"We simply attempt to be fearful when others are greedy and to be greedy only when others are fearful." -- Warren Buffett

Of all of the Oracle of Omaha's orations, this one holds a special place in Foolish investors' hearts. When you're looking to bag a bargain, a panicked sell-off by jittery investors offers a great chance to buy stocks on the cheap.

In the short term, professional traders' pessimism can become a self-fulfilling prophecy. When desperate institutions lower their asking prices to get rid of a stock, buyers' bid prices fall in tandem and create the very price decline that both sides feared in the first place -- until the selling stops.

Until it does, savvy investors can "get greedy," by snapping up bargains -- assuming they really are bargains -- from these fearful sellers. In today's column, we'll see which stocks Wall Street's motivated sellers are most frantic to unload. Once we've compiled this shopping list of potential picks, we'll check them against the collective intelligence of Motley Fool CAPS.

Today's contenders include:

Company

Recent Price

CAPS Rating (5 stars max.)

Methode Electronics  (NYSE:MEI)

$4.75

*****

Wells Fargo  (NYSE:WFC)

$15.48

***

Bank of America  (NYSE:BAC)

$6.00

***

State Street  (NYSE:STT)

$20.48

**

Popular (NASDAQ:BPOP)

$3.05

**

Companies are selected from the "Institutional Ownership Down Last Month" list published on MSN Money on the Saturday following close of trading last week. Recent price provided by Yahoo! Finance. CAPS ratings from Motley Fool CAPS.

Fear and self-loathing in the Big Apple
If there's one thing our bankers really hate these days, it is ... themselves. Four of the five companies making today's "short" list are banks. But what's this name at the top of the list? Methode Electronics? Never heard of 'em -- but that's easily fixed.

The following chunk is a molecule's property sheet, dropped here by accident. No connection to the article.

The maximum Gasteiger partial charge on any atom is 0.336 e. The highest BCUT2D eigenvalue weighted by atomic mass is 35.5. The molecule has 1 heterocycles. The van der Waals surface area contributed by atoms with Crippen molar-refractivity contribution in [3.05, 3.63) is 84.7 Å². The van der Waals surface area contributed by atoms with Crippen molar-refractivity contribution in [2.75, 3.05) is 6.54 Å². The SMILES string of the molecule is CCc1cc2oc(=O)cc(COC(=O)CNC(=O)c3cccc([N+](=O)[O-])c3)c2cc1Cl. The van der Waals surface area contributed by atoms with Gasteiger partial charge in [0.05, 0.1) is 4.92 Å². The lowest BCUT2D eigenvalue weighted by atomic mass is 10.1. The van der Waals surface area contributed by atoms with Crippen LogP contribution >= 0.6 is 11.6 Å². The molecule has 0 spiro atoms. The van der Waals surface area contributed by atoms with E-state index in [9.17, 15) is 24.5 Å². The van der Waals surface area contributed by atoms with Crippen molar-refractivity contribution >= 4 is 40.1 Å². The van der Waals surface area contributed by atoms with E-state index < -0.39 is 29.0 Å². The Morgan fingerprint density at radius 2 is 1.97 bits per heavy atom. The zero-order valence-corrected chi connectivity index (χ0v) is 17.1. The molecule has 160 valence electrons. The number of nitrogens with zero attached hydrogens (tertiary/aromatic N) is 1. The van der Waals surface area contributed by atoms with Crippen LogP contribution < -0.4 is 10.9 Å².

The bull case for Methode Electronics
According to CAPS: "The Company manufactures component devices worldwide for Original Equipment Manufacturers of automobiles, information processing and networking equipment, voice and data communication systems, consumer electronics, and industrial equipment."

Ordinarily, you wouldn't expect parts makers to fare well in a recession. But regardless of how the business fares, as of this writing, only one out of 29 CAPS All-Star investors polled expects Methode's stock to underperform the S&P 500 from this price onwards. To the contrary ...

And how cheap is cheap? Right now, Methode sells for the low, low price of just 5.6 times earnings. Such a valuation probably offers investors today a sizeable margin of safety on their investment.

Sure, pessimists may well be right in thinking that Methode's business will suffer along with those of its customers, as the recession deepens. Everyone knows that Ford (NYSE:F) and Chrysler are in crisis, and industrial companies such as Diebold (NYSE:DBD) are struggling as well. The worse their sales, the less their need to buy electronics parts from Methode.

But here's the thing: Methode has more than $50 million in cash on its balance sheet, against zero long-term debt. Better still, the company's generating free cash flow of nearly $47 million per year -- nearly half again what it reports as "net income" under GAAP, by the way. With a cash stash this large, and being replenished at this rate, I'm sure Methode will profit when times turn good again. Meanwhile, the company's paying you a fat 5.9% dividend for your patience.

With a balance sheet this strong, a price this low, and a simply drool-worthy dividend, this one can certainly go on the short list for investable companies.

Time to chime in
Of course, the aim of this column isn't just to tell you what I think about Methode Electronics -- or for that matter, even what our CAPS members think. What we really want to know is whether you would bank on the stock. Click on over to Motley Fool CAPS, and tell us what you think.

Motley Fool CAPS : It's fun, it's free, and it just might make you famous.

Bank of America is a former Motley Fool Income Investor recommendation. Diebold is an Inside Value selection.

Fool contributor Rich Smith owns no shares of any company named above. You can find him on CAPS, pontificating under the handle TMFDitty, where he's ranked No. 1,247 out of more than 125,000 members. The Fool has a disclosure policy.